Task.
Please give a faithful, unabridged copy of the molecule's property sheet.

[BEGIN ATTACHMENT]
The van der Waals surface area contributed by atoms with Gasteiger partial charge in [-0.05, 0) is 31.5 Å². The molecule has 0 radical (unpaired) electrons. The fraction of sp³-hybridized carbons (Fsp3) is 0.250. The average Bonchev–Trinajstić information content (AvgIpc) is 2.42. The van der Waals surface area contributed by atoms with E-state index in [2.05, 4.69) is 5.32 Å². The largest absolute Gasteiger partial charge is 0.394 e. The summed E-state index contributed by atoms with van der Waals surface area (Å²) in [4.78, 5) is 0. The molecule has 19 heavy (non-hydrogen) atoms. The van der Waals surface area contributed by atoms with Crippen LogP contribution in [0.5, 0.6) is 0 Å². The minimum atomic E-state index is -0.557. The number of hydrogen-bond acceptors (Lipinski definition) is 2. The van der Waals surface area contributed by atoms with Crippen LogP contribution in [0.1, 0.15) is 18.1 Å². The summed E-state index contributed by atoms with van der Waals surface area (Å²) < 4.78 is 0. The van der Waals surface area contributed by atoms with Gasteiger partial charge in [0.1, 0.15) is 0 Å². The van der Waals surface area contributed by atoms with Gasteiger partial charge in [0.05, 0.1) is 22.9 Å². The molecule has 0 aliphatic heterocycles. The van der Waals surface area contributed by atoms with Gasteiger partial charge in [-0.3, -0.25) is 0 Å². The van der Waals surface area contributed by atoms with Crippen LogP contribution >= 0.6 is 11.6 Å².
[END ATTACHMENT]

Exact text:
The van der Waals surface area contributed by atoms with Gasteiger partial charge in [-0.05, 0) is 31.5 Å². The molecule has 0 radical (unpaired) electrons. The fraction of sp³-hybridized carbons (Fsp3) is 0.250. The average Bonchev–Trinajstić information content (AvgIpc) is 2.42. The van der Waals surface area contributed by atoms with E-state index in [2.05, 4.69) is 5.32 Å². The largest absolute Gasteiger partial charge is 0.394 e. The summed E-state index contributed by atoms with van der Waals surface area (Å²) in [4.78, 5) is 0. The molecule has 19 heavy (non-hydrogen) atoms. The van der Waals surface area contributed by atoms with Crippen LogP contribution in [0.5, 0.6) is 0 Å². The minimum atomic E-state index is -0.557. The number of hydrogen-bond acceptors (Lipinski definition) is 2. The van der Waals surface area contributed by atoms with Crippen LogP contribution in [0.1, 0.15) is 18.1 Å². The summed E-state index contributed by atoms with van der Waals surface area (Å²) < 4.78 is 0. The van der Waals surface area contributed by atoms with Gasteiger partial charge in [0.1, 0.15) is 0 Å². The van der Waals surface area contributed by atoms with Gasteiger partial charge in [0.05, 0.1) is 22.9 Å². The molecule has 0 aliphatic heterocycles. The van der Waals surface area contributed by atoms with Gasteiger partial charge in [-0.3, -0.25) is 0 Å². The van der Waals surface area contributed by atoms with Crippen LogP contribution >= 0.6 is 11.6 Å².